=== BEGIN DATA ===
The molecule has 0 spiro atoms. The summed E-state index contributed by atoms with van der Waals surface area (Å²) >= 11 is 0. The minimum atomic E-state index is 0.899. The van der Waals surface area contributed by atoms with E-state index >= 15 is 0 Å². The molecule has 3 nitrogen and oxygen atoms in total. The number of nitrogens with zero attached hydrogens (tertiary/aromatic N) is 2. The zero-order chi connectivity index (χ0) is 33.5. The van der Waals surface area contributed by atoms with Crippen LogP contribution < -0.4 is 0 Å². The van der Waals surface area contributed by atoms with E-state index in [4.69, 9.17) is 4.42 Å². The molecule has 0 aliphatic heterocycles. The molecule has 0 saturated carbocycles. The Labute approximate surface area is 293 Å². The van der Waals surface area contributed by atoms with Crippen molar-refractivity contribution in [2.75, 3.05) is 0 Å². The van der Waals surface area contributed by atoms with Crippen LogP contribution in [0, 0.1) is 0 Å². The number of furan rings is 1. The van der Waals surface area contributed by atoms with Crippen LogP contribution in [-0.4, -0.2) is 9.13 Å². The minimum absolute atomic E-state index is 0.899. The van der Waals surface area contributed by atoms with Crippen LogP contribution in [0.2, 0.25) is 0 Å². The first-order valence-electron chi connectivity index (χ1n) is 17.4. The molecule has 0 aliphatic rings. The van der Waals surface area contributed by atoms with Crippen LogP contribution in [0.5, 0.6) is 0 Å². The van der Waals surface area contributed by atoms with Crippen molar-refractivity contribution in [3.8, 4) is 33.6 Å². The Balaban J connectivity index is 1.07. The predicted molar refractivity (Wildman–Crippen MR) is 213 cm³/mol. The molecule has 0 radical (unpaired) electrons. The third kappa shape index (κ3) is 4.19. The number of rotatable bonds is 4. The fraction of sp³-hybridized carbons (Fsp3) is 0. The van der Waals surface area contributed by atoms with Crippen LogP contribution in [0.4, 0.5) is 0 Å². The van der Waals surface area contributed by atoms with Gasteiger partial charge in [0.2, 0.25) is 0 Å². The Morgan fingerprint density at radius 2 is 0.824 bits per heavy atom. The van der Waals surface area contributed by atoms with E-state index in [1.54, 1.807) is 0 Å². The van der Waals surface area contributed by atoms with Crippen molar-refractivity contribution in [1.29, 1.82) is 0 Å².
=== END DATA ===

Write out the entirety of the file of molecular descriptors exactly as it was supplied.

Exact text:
The molecule has 0 spiro atoms. The summed E-state index contributed by atoms with van der Waals surface area (Å²) >= 11 is 0. The minimum atomic E-state index is 0.899. The van der Waals surface area contributed by atoms with E-state index >= 15 is 0 Å². The molecule has 3 nitrogen and oxygen atoms in total. The number of nitrogens with zero attached hydrogens (tertiary/aromatic N) is 2. The zero-order chi connectivity index (χ0) is 33.5. The van der Waals surface area contributed by atoms with Crippen LogP contribution < -0.4 is 0 Å². The van der Waals surface area contributed by atoms with E-state index in [4.69, 9.17) is 4.42 Å². The molecule has 0 aliphatic heterocycles. The molecule has 0 saturated carbocycles. The Labute approximate surface area is 293 Å². The van der Waals surface area contributed by atoms with Crippen molar-refractivity contribution in [2.75, 3.05) is 0 Å². The van der Waals surface area contributed by atoms with Crippen LogP contribution in [0, 0.1) is 0 Å². The number of furan rings is 1. The van der Waals surface area contributed by atoms with Crippen LogP contribution in [-0.4, -0.2) is 9.13 Å². The minimum absolute atomic E-state index is 0.899. The van der Waals surface area contributed by atoms with Crippen LogP contribution in [0.2, 0.25) is 0 Å². The first-order valence-electron chi connectivity index (χ1n) is 17.4. The molecule has 0 aliphatic rings. The van der Waals surface area contributed by atoms with Crippen LogP contribution in [0.5, 0.6) is 0 Å². The van der Waals surface area contributed by atoms with Crippen molar-refractivity contribution in [3.8, 4) is 33.6 Å². The Balaban J connectivity index is 1.07. The predicted molar refractivity (Wildman–Crippen MR) is 213 cm³/mol. The molecule has 0 radical (unpaired) electrons. The third kappa shape index (κ3) is 4.19. The number of rotatable bonds is 4. The fraction of sp³-hybridized carbons (Fsp3) is 0. The van der Waals surface area contributed by atoms with Crippen LogP contribution in [0.4, 0.5) is 0 Å². The van der Waals surface area contributed by atoms with Gasteiger partial charge in [0.2, 0.25) is 0 Å². The Morgan fingerprint density at radius 2 is 0.824 bits per heavy atom. The van der Waals surface area contributed by atoms with E-state index in [1.54, 1.807) is 0 Å². The van der Waals surface area contributed by atoms with Crippen molar-refractivity contribution in [1.29, 1.82) is 0 Å².